imaginary outfit: fern bank camp

A letter as I imagine it, from a woman camper of long ago:

When the heat and bother of Philadelphia becomes too sickly and stifling, we retreat to Fern Bank Camp. There, the days are wholesome and time passes with amazing swiftness. We rise with the sun, and after a cold bathe in the creek, we breakfast together. Hannah and Delilah take the children and they spend the mornings searching for berries or frogs or whatever is the fad of the moment. I have my specimens to occupy me. Slowly, I am gathering samples of all the ferns and bracken that carpet our valley, and the process of identifying, cataloging and pressing each one for my album is quite engrossing. After dinner, the children are turned loose for free play and the valley resounds with the joyful noise. I work at my paintings or sketch until supper-time, when we all gather in to the verandah and I read aloud from the Morte d'Arthur or Tennyson's Idylls of the King until the light fails. Jacob has become quite expert at stargazing, and he regales us with stories of Cygnus and Lyra on clear nights. We have great times calling the owls. Adam, poor fellow, has to work weeks, but he comes down on the train for weekends, so every Friday is a jamboree, given over to the making of pies and the plotting of theatricals. The children each memorize a verse to greet him, and Hannah and I have grand fun thinking of tableaus for them to stage. Right now they are begging for a 'real' camp-out - to sleep out in the woods, on beds of pine boughs with twigs in their hair. Their father may oblige them yet. You and Davis must visit - you must! The children miss you so.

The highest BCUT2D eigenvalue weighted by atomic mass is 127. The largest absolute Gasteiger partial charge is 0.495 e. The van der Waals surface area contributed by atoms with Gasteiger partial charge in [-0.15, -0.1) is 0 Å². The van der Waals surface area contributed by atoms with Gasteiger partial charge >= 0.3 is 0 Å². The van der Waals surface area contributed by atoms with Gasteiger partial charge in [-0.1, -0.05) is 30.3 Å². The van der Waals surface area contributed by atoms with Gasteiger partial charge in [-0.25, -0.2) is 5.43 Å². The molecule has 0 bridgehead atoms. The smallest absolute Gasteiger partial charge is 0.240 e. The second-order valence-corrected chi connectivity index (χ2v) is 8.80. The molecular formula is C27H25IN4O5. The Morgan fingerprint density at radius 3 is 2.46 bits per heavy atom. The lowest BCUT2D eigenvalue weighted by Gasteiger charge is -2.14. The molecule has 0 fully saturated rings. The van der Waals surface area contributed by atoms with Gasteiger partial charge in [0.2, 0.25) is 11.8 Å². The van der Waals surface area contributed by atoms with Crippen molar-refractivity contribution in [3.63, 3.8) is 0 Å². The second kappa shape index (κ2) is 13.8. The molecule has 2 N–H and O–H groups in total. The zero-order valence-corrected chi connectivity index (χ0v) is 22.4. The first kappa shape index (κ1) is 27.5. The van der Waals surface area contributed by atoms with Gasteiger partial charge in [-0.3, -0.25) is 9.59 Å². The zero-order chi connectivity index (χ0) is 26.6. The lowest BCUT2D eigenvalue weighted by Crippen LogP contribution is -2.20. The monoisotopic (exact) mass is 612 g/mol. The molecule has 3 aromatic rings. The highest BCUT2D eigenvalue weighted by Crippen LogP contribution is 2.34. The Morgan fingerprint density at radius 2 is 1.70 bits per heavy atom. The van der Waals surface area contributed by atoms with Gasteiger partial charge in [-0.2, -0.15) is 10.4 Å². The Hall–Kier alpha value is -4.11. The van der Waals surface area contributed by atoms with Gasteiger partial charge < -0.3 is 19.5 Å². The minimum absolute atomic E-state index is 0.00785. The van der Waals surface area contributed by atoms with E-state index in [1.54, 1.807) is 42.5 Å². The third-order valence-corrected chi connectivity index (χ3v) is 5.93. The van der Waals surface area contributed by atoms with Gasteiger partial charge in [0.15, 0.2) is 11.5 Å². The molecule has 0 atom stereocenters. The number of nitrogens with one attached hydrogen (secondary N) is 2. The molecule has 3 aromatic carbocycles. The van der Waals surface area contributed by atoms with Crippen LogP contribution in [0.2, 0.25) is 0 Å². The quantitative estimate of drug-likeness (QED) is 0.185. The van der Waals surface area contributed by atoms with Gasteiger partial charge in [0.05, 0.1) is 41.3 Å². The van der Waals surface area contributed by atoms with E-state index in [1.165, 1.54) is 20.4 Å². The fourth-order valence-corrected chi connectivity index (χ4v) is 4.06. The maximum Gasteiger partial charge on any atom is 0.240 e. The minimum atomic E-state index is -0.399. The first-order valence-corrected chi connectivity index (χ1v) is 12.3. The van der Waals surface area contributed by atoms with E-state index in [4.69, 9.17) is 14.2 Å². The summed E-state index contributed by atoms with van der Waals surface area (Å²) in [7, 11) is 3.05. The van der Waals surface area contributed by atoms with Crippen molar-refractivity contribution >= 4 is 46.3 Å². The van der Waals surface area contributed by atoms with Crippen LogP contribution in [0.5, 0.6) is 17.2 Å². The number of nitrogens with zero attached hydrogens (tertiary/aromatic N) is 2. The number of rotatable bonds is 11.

Ah, if only the summers never ended!